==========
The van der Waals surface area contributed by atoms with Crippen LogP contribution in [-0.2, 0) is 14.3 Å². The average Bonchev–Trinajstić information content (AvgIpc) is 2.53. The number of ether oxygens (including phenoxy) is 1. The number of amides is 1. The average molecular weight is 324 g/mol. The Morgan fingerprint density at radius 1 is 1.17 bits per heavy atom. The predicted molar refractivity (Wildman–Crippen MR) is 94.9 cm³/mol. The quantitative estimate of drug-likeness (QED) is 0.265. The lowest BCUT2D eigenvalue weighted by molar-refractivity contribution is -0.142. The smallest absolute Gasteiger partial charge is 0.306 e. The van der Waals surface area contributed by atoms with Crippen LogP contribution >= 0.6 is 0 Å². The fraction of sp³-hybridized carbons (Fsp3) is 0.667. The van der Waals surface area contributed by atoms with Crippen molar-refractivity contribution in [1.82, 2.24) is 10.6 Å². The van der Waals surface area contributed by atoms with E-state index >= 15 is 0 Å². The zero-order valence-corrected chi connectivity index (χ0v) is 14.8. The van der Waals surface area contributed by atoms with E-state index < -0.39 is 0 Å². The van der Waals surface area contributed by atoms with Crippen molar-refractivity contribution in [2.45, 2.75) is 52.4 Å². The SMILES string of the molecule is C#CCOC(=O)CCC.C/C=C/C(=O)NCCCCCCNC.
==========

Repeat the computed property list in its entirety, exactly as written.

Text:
The van der Waals surface area contributed by atoms with Crippen LogP contribution in [-0.2, 0) is 14.3 Å². The average Bonchev–Trinajstić information content (AvgIpc) is 2.53. The number of ether oxygens (including phenoxy) is 1. The number of amides is 1. The average molecular weight is 324 g/mol. The Morgan fingerprint density at radius 1 is 1.17 bits per heavy atom. The predicted molar refractivity (Wildman–Crippen MR) is 94.9 cm³/mol. The quantitative estimate of drug-likeness (QED) is 0.265. The lowest BCUT2D eigenvalue weighted by molar-refractivity contribution is -0.142. The smallest absolute Gasteiger partial charge is 0.306 e. The van der Waals surface area contributed by atoms with Crippen LogP contribution >= 0.6 is 0 Å². The fraction of sp³-hybridized carbons (Fsp3) is 0.667. The van der Waals surface area contributed by atoms with Crippen molar-refractivity contribution in [1.82, 2.24) is 10.6 Å². The van der Waals surface area contributed by atoms with E-state index >= 15 is 0 Å². The zero-order valence-corrected chi connectivity index (χ0v) is 14.8. The van der Waals surface area contributed by atoms with E-state index < -0.39 is 0 Å². The van der Waals surface area contributed by atoms with Crippen molar-refractivity contribution in [2.45, 2.75) is 52.4 Å². The SMILES string of the molecule is C#CCOC(=O)CCC.C/C=C/C(=O)NCCCCCCNC.